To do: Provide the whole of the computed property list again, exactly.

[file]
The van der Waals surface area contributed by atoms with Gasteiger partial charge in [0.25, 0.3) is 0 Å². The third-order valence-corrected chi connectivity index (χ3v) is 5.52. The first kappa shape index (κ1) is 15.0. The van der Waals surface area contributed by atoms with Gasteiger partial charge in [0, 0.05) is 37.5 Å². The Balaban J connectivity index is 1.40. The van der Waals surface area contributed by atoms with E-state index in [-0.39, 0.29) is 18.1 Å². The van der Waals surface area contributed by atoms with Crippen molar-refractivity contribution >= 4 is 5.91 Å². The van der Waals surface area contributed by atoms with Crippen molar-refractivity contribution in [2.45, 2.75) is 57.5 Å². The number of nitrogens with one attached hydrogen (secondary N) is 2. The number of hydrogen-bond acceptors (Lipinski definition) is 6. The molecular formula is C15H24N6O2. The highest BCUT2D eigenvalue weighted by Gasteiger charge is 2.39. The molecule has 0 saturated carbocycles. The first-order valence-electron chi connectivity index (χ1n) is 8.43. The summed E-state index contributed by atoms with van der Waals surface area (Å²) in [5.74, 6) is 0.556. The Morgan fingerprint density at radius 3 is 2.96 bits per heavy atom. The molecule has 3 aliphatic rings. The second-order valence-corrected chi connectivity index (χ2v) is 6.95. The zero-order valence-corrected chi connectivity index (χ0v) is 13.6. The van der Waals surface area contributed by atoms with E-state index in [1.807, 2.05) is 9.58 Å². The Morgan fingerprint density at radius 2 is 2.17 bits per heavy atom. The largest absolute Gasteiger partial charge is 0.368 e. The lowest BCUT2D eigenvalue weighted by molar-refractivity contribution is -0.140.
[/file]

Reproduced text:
The van der Waals surface area contributed by atoms with Gasteiger partial charge in [0.25, 0.3) is 0 Å². The third-order valence-corrected chi connectivity index (χ3v) is 5.52. The first kappa shape index (κ1) is 15.0. The van der Waals surface area contributed by atoms with Gasteiger partial charge in [0, 0.05) is 37.5 Å². The Balaban J connectivity index is 1.40. The van der Waals surface area contributed by atoms with E-state index in [-0.39, 0.29) is 18.1 Å². The van der Waals surface area contributed by atoms with Crippen molar-refractivity contribution >= 4 is 5.91 Å². The van der Waals surface area contributed by atoms with Crippen molar-refractivity contribution in [2.45, 2.75) is 57.5 Å². The number of nitrogens with one attached hydrogen (secondary N) is 2. The number of hydrogen-bond acceptors (Lipinski definition) is 6. The molecular formula is C15H24N6O2. The highest BCUT2D eigenvalue weighted by Gasteiger charge is 2.39. The molecule has 0 saturated carbocycles. The first-order valence-electron chi connectivity index (χ1n) is 8.43. The summed E-state index contributed by atoms with van der Waals surface area (Å²) in [5.74, 6) is 0.556. The Morgan fingerprint density at radius 3 is 2.96 bits per heavy atom. The molecule has 3 aliphatic rings. The second-order valence-corrected chi connectivity index (χ2v) is 6.95. The zero-order valence-corrected chi connectivity index (χ0v) is 13.6. The van der Waals surface area contributed by atoms with E-state index in [1.807, 2.05) is 9.58 Å². The Morgan fingerprint density at radius 2 is 2.17 bits per heavy atom. The largest absolute Gasteiger partial charge is 0.368 e. The lowest BCUT2D eigenvalue weighted by molar-refractivity contribution is -0.140.